Zukun is a product development company, and here they developed a prototype using EGO battery packs, rather than develop their own battery system. To be clear, they did not do this with EGO’s permission, and EGO is not (yet) a business partner with Zukun, plus…these are not actually for sale…(yet).
Lawn Tool Batteries?
I have written back in 2016 about how so many of the devices in my life are now run by lithium batteries, and also in 2017 about how using cordless tool batteries might be a useful option for powerboards and ebikes, but…which brand and type?
There have been several creative examples (like Blair’s cruiser using three DeWalt 18V packs for 15S / 58V), but we predicted that the EGO brand would be a battery to keep your eye on. They are advertised as a “56V” pack, but they are all made from 14 cells in series (14S), which ebikers have come to refer to as a 52V pack.
Below is a Bafang BBS02 1000W kit that is very well suited to the EGO packs, mounted to an Electra Townie, which is a comfort-posture frame that I like very much for a street commuter.
The Ego system has many different sizes of battery packs in this format from 2.0-Ah up to 7.5-Ah, and they have recently announced that they will soon produce a 10-Ah size. The cell in the 7.5-Ah pack is a Samsung 25R in a 3-in-parallel configuration (3P), and since they are known to peak at 20A each, the 7.5-Ah pack should be able to put out a short 60A peak without damage, and possibly as much as a 30A continuous rate (52V X 60A = 3100W)…Following this pattern, the upcoming 10-Ah pack “should be” capable of 80A peak / 40A continuous. These are a good fit for my favorite mid-drive, the Bafang BBSHD kit.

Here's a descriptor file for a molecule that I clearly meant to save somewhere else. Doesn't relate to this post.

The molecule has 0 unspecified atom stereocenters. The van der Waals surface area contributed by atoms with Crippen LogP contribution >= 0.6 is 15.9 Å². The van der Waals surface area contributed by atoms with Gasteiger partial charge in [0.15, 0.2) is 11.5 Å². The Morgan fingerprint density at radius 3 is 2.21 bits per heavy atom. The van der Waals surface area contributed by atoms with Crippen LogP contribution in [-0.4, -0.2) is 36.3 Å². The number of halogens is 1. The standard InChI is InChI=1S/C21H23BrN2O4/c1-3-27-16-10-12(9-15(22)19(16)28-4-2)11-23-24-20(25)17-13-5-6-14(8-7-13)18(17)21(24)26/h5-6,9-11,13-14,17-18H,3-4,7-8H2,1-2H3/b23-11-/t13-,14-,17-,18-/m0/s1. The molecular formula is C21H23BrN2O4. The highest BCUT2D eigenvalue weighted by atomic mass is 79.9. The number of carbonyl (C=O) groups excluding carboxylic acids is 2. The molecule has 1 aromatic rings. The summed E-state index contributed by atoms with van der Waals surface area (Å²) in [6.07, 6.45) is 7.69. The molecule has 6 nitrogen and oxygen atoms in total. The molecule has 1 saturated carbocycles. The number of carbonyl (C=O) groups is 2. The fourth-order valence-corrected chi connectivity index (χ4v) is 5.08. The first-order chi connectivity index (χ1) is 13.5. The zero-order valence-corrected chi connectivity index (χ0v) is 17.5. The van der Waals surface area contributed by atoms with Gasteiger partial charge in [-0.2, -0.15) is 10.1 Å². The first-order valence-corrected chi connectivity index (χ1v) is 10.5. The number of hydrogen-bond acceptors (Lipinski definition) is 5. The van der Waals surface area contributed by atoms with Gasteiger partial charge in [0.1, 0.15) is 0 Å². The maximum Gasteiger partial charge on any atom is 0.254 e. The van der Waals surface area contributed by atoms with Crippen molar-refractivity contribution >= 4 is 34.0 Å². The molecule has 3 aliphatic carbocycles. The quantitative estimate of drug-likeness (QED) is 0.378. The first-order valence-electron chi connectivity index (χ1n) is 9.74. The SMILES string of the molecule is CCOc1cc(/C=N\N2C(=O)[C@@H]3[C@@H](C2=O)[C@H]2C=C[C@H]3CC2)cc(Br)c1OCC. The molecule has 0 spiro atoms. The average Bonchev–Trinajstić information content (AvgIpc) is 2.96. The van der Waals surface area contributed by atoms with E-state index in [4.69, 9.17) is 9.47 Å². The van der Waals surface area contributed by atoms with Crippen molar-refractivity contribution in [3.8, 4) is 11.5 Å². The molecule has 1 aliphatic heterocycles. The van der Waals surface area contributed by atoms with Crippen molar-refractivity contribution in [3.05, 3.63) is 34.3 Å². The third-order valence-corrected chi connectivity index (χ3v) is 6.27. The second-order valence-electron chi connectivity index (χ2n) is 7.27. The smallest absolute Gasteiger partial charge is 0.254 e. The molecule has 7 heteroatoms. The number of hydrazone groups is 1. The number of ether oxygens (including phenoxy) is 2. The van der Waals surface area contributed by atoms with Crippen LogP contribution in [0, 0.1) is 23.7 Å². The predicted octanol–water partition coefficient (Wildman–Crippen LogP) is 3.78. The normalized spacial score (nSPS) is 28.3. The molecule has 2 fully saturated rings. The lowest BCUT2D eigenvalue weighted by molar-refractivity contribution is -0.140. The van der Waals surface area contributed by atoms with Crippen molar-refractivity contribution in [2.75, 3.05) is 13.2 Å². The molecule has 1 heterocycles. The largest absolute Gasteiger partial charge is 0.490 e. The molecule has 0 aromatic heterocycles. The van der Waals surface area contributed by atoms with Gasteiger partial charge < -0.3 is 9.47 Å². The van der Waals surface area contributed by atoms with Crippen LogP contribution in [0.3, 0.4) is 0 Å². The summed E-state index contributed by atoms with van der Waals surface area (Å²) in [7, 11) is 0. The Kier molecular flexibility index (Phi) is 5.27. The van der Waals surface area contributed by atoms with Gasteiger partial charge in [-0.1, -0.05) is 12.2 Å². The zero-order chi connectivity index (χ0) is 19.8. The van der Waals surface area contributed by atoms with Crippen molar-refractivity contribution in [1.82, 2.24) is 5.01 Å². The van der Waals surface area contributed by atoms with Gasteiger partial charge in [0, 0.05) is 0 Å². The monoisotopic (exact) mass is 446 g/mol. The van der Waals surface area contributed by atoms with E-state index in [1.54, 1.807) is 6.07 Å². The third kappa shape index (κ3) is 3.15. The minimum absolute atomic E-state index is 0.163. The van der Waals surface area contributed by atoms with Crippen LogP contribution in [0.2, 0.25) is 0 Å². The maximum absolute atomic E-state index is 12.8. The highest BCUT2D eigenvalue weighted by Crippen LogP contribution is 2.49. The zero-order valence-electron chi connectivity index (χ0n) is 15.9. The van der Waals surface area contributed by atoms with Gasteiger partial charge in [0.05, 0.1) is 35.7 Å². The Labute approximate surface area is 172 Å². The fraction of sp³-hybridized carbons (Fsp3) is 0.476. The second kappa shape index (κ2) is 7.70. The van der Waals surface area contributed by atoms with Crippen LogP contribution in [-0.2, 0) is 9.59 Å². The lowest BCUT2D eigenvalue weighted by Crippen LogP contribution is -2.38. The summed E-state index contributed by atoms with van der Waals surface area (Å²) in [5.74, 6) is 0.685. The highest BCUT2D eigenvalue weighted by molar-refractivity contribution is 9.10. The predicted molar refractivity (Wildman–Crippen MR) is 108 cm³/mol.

To make using cordless tool packs easier, the terrafirmatechnology.com adapter shown below can be found by clicking here.
EGO uses high-quality name-brand cells, and they have done four specific things to keep the cells as cool as possible, which is why the EGO packs should last much longer than the other brands.
- Each cell has a PCM sleeve to absorb heat-spikes. PCM is a “Phase Change Material“, and the All-Cell company is famous for inserting their cells into a large block of PCM to help manage battery heat. With this type of PCM, it doesn’t change from a solid to a liquid, it’s more like changing from a hard rubber to a soft rubber, when the cell gets hot. During that process, it can actually absorb a surprising amount of heat. The heat still has to be dissipated over time, but this simple addition limits the highest portion of the working cell temperature peaks.
- Speaking of dissipating that stored heat that was absorbed by the PCM sleeves, these packs have an unusual shape that spreads the cells out, instead of bunching them up in a block. This helps air-circulation, which is vital for the next feature…air-fan cooling!
- These packs from EGO are not sealed, they have channels that allow fans to blow air through the packs when they are being used, and also when they are being charged.
- The last feature that helps these stay as cool as they can be…is their size. The EGO mower does have an UN-exciting 5.0-Ah pack available, but I opted for the 7.5-Ah, which is the largest cordless tool battery pack I have found. A 7.5-Ah is not only the best range of a single cordless pack, it’s size means that each individual cell is less stressed, and will run cooler than it would if you were pulling the same amps from a smaller pack.
What size is the Zukun?
I want to be clear that this prototype is not in production, so you can’t buy it just yet. It is a childrens emoto, and Zukun has advertised it for ages 6-12. I was surprised that it had a frame-mounted motor, because that makes the system more complex than a hubmotor. However, doing that also makes this model a much better performing ride, compared to using a hubmotor.